The throttle performs well-enough, with a good amount of resistance and solid return to center action. It has an ergonomic button layout with easy one hand access to its four thumb buttons and the two buttons and two triggers on the back. However, the small amount of overall inputs necessitates the use of button combinations or reaching for your keyboard for some in game functions.

Luxury Pick: Thrustmaster Warthog

Thrustmaster Warthog

If money is not an issue and you want the best of the best, then this fancy HOTAS may be just right for you.

The Thrustmaster Warthog‘s unique design is inspired by the A-10 Warthog, an aircraft which belongs to the United States Air Force and is manufactured to be an exact copy of the equipment used by the A-10. With its excellent all metal build and large weight, it is a great investment that should last you for many years.

The joystick of the Warthog is one of the best on the market, partially thanks to the innovative Hall Effect magnetic sensors it is equipped with. These sensors provide superior accuracy in game, giving you an edge over your opponents in Star Citizen. There is also an extensive array of buttons, including two 8-way and two 4-way hats with distinguishable patterns. It doesn’t come with twist for yaw, however, which could dissuade some users.

The throttle feels very good with great feedback. It is a dual axis design, split in the middle for different controls. The two 4-way hats, three 2-way thumb switches and analog pointer stick give you access to many functions on hand. It also comes with a host of flip switches and buttons on the base for endless combinations. 

Great Value: Thrustmaster T.16000M + CH Pro Throttle

Thrustmaster T.16000M + CH Pro Throttle

This combination of stick and throttle provides a ton of buttons and impressive performance for a great price.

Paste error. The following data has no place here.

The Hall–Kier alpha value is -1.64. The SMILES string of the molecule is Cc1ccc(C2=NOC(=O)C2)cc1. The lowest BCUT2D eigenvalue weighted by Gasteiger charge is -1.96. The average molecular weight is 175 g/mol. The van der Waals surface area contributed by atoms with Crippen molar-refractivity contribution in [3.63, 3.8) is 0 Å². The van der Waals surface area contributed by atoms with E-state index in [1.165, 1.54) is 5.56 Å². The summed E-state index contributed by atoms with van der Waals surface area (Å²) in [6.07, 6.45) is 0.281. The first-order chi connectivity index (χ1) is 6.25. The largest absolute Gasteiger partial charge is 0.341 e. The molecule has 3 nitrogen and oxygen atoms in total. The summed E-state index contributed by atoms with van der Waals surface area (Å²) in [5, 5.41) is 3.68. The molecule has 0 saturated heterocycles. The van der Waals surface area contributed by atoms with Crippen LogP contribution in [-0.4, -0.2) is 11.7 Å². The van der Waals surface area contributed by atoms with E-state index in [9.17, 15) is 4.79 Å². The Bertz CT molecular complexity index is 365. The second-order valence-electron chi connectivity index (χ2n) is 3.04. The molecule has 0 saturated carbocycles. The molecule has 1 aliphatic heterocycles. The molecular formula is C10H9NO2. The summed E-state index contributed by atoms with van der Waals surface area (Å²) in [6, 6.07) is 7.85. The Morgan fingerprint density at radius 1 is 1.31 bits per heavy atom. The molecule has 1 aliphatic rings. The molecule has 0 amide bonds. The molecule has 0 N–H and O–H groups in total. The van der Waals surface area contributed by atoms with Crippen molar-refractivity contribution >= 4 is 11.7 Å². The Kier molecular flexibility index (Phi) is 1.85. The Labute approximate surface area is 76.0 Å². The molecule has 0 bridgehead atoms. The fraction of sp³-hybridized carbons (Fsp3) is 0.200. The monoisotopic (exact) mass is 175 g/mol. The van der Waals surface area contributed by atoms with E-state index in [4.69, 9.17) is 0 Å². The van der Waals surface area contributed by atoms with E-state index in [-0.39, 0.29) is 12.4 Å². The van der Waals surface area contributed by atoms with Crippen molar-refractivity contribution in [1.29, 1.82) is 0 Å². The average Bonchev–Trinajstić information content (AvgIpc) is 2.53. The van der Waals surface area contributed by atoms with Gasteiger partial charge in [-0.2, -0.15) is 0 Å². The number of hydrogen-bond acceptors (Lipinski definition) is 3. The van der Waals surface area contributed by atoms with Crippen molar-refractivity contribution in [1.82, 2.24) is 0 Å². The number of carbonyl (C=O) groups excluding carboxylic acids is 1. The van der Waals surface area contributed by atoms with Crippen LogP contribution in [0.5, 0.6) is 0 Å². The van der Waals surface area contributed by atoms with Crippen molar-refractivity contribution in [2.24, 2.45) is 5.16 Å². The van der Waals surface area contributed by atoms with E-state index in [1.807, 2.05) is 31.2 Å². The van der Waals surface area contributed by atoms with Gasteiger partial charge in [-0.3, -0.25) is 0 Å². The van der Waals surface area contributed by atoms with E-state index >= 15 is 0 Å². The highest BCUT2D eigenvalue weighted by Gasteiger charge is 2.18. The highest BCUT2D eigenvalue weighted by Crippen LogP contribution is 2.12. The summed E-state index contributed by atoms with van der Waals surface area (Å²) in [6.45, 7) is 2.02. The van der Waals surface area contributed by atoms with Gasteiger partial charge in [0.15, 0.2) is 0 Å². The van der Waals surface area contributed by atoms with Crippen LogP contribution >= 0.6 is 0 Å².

The Thrustmaster T.16000M and CH Pro Throttle is an excellent HOTAS setup that is praised by people in the Star Citizen community for its plethora of programmable buttons and overall good value for money.

The joystick’s plastic build is not of the highest quality, but it is one of the cheapest ambidextrous sticks on the market, which is a big plus for left-handed users and potential dual joystick use. It comes with a single 4-way hat, 3 buttons and a weapon trigger, as well as an extra twelve buttons on the base for a sizable amount of button configurations. It also features a twist for yaw, adding to its overall value. All this makes it one of our top joysticks for Star Citizen, and for space sim in general!

The throttle has the signature of CH, which has been on the joystick market for many years, and offers a premium plastic build with a nice overall feel. It has a smooth operation with good resistance for precise control of your space ships. It also has a good number of well-placed buttons, including three 4-way hats, one 8-way hat and four extra buttons. Overall, the variety and sheer number of buttons on this HOTAS ensures you will have most if not all of your ship functions on hand.

What to Look for in a HOTAS

When you are in the market for a new HOTAS, there are a few things to keep an eye for:

Number Of Inputs

When playing space sim games like Star Citizen, you need an ample amount of different inputs like switches, hats, buttons and sliders, so you can configure all of your ship’s functions. This is necessary, as it avoids distractions from having to look down on your keyboard for a button, thus ensuring a full immersion.

Build quality

One of the most important aspects when looking to buy a HOTAS is its build quality. A cheaply made HOTAS might not cost you too much upfront, but it can break quite easily, whereas a good quality one can last for many years making it a worthy investment.

Twist vs No twist

This is an important factor to consider, as a lack of a twist feature, basically requires the purchase of additional flying pedals, adding to the overall cost. However, having twist on your stick can cause wrist strain over time. Also, sticks that feature twist, are usually poorly made and can break easier.

Last Updated on April 12, 2021 by Thomas Bush